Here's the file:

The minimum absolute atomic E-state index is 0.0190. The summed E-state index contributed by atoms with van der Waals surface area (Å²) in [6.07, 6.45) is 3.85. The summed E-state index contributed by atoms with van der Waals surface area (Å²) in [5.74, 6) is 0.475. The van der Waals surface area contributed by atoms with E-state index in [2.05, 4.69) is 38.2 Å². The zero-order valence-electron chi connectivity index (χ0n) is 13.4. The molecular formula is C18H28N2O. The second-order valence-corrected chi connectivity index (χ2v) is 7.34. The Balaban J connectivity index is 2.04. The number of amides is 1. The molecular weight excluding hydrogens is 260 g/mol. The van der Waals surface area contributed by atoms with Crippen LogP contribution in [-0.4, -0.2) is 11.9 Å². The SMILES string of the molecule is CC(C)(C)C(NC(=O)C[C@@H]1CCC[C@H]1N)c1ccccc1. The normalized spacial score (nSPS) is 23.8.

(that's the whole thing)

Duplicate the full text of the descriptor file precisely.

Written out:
The minimum absolute atomic E-state index is 0.0190. The summed E-state index contributed by atoms with van der Waals surface area (Å²) in [6.07, 6.45) is 3.85. The summed E-state index contributed by atoms with van der Waals surface area (Å²) in [5.74, 6) is 0.475. The van der Waals surface area contributed by atoms with E-state index in [2.05, 4.69) is 38.2 Å². The zero-order valence-electron chi connectivity index (χ0n) is 13.4. The molecular formula is C18H28N2O. The second-order valence-corrected chi connectivity index (χ2v) is 7.34. The Balaban J connectivity index is 2.04. The number of amides is 1. The molecular weight excluding hydrogens is 260 g/mol. The van der Waals surface area contributed by atoms with Crippen LogP contribution in [-0.4, -0.2) is 11.9 Å². The SMILES string of the molecule is CC(C)(C)C(NC(=O)C[C@@H]1CCC[C@H]1N)c1ccccc1. The normalized spacial score (nSPS) is 23.8.